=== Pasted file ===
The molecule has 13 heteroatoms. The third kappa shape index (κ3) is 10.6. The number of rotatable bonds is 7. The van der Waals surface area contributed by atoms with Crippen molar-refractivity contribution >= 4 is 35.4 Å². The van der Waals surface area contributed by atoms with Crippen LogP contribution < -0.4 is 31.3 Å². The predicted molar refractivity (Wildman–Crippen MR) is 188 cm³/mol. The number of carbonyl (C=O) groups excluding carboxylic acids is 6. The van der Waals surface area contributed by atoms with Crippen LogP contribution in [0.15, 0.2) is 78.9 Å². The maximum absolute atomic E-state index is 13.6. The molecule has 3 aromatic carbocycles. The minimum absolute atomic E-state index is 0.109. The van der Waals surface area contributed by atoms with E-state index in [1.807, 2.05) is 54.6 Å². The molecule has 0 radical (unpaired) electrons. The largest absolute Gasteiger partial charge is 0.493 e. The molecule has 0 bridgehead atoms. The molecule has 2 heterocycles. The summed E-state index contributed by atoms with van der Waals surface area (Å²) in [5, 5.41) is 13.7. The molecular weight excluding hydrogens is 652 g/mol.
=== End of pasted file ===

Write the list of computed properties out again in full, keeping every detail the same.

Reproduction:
The molecule has 13 heteroatoms. The third kappa shape index (κ3) is 10.6. The number of rotatable bonds is 7. The van der Waals surface area contributed by atoms with Crippen molar-refractivity contribution >= 4 is 35.4 Å². The van der Waals surface area contributed by atoms with Crippen LogP contribution < -0.4 is 31.3 Å². The predicted molar refractivity (Wildman–Crippen MR) is 188 cm³/mol. The number of carbonyl (C=O) groups excluding carboxylic acids is 6. The van der Waals surface area contributed by atoms with Crippen LogP contribution in [0.15, 0.2) is 78.9 Å². The maximum absolute atomic E-state index is 13.6. The molecule has 3 aromatic carbocycles. The minimum absolute atomic E-state index is 0.109. The van der Waals surface area contributed by atoms with E-state index in [1.807, 2.05) is 54.6 Å². The molecule has 0 radical (unpaired) electrons. The largest absolute Gasteiger partial charge is 0.493 e. The molecule has 0 bridgehead atoms. The molecule has 2 heterocycles. The summed E-state index contributed by atoms with van der Waals surface area (Å²) in [5, 5.41) is 13.7. The molecular weight excluding hydrogens is 652 g/mol.